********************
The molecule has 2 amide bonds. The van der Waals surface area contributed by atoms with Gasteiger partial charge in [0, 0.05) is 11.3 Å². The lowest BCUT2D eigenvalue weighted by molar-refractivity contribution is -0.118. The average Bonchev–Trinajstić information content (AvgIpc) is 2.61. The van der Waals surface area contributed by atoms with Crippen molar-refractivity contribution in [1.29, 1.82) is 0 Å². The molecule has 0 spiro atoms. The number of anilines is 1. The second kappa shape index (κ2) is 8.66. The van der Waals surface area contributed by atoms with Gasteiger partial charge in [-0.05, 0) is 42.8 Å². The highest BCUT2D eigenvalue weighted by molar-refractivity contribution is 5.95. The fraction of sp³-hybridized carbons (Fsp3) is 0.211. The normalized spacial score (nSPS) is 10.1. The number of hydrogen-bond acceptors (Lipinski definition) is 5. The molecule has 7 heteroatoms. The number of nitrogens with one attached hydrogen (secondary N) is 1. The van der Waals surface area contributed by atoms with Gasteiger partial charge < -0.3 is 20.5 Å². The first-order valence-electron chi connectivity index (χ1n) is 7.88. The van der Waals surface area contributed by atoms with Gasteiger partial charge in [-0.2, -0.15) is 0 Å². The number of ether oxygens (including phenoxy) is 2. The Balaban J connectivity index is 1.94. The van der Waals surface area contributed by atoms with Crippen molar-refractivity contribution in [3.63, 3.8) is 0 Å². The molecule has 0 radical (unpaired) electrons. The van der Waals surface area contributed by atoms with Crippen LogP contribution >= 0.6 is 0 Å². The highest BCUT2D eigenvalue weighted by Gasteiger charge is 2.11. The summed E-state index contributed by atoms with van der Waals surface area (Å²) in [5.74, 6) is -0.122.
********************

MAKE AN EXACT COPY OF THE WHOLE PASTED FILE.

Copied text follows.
The molecule has 2 amide bonds. The van der Waals surface area contributed by atoms with Gasteiger partial charge in [0, 0.05) is 11.3 Å². The lowest BCUT2D eigenvalue weighted by molar-refractivity contribution is -0.118. The average Bonchev–Trinajstić information content (AvgIpc) is 2.61. The van der Waals surface area contributed by atoms with Crippen molar-refractivity contribution in [1.29, 1.82) is 0 Å². The molecule has 0 spiro atoms. The number of anilines is 1. The second kappa shape index (κ2) is 8.66. The van der Waals surface area contributed by atoms with Gasteiger partial charge in [-0.05, 0) is 42.8 Å². The highest BCUT2D eigenvalue weighted by molar-refractivity contribution is 5.95. The fraction of sp³-hybridized carbons (Fsp3) is 0.211. The normalized spacial score (nSPS) is 10.1. The number of hydrogen-bond acceptors (Lipinski definition) is 5. The molecule has 7 heteroatoms. The number of nitrogens with one attached hydrogen (secondary N) is 1. The van der Waals surface area contributed by atoms with Gasteiger partial charge < -0.3 is 20.5 Å². The first-order valence-electron chi connectivity index (χ1n) is 7.88. The van der Waals surface area contributed by atoms with Gasteiger partial charge in [-0.2, -0.15) is 0 Å². The number of ether oxygens (including phenoxy) is 2. The Balaban J connectivity index is 1.94. The van der Waals surface area contributed by atoms with Crippen molar-refractivity contribution in [3.63, 3.8) is 0 Å². The molecule has 0 radical (unpaired) electrons. The van der Waals surface area contributed by atoms with Crippen LogP contribution >= 0.6 is 0 Å². The highest BCUT2D eigenvalue weighted by Gasteiger charge is 2.11. The summed E-state index contributed by atoms with van der Waals surface area (Å²) in [5.74, 6) is -0.122.